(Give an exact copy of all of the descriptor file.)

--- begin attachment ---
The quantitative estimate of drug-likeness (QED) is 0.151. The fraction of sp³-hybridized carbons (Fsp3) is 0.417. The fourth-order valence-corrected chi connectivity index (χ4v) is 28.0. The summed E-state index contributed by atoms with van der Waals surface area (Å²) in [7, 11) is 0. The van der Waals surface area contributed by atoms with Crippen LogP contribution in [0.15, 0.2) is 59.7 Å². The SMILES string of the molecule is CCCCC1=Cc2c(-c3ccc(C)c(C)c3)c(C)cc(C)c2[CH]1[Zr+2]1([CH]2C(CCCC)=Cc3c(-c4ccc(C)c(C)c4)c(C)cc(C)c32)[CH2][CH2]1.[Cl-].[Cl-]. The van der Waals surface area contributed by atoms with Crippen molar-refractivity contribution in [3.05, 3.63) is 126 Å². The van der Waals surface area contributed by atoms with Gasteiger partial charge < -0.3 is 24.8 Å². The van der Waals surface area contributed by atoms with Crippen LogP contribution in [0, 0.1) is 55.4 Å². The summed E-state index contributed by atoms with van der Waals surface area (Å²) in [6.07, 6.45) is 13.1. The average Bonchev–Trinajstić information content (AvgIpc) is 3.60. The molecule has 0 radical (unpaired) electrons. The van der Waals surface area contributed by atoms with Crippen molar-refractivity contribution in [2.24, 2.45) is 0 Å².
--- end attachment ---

The quantitative estimate of drug-likeness (QED) is 0.151. The fraction of sp³-hybridized carbons (Fsp3) is 0.417. The fourth-order valence-corrected chi connectivity index (χ4v) is 28.0. The summed E-state index contributed by atoms with van der Waals surface area (Å²) in [7, 11) is 0. The van der Waals surface area contributed by atoms with Crippen LogP contribution in [0.15, 0.2) is 59.7 Å². The SMILES string of the molecule is CCCCC1=Cc2c(-c3ccc(C)c(C)c3)c(C)cc(C)c2[CH]1[Zr+2]1([CH]2C(CCCC)=Cc3c(-c4ccc(C)c(C)c4)c(C)cc(C)c32)[CH2][CH2]1.[Cl-].[Cl-]. The van der Waals surface area contributed by atoms with Crippen molar-refractivity contribution in [3.05, 3.63) is 126 Å². The van der Waals surface area contributed by atoms with Gasteiger partial charge < -0.3 is 24.8 Å². The van der Waals surface area contributed by atoms with Crippen LogP contribution in [0, 0.1) is 55.4 Å². The summed E-state index contributed by atoms with van der Waals surface area (Å²) in [6.07, 6.45) is 13.1. The average Bonchev–Trinajstić information content (AvgIpc) is 3.60. The molecule has 0 radical (unpaired) electrons. The van der Waals surface area contributed by atoms with Crippen molar-refractivity contribution in [2.24, 2.45) is 0 Å².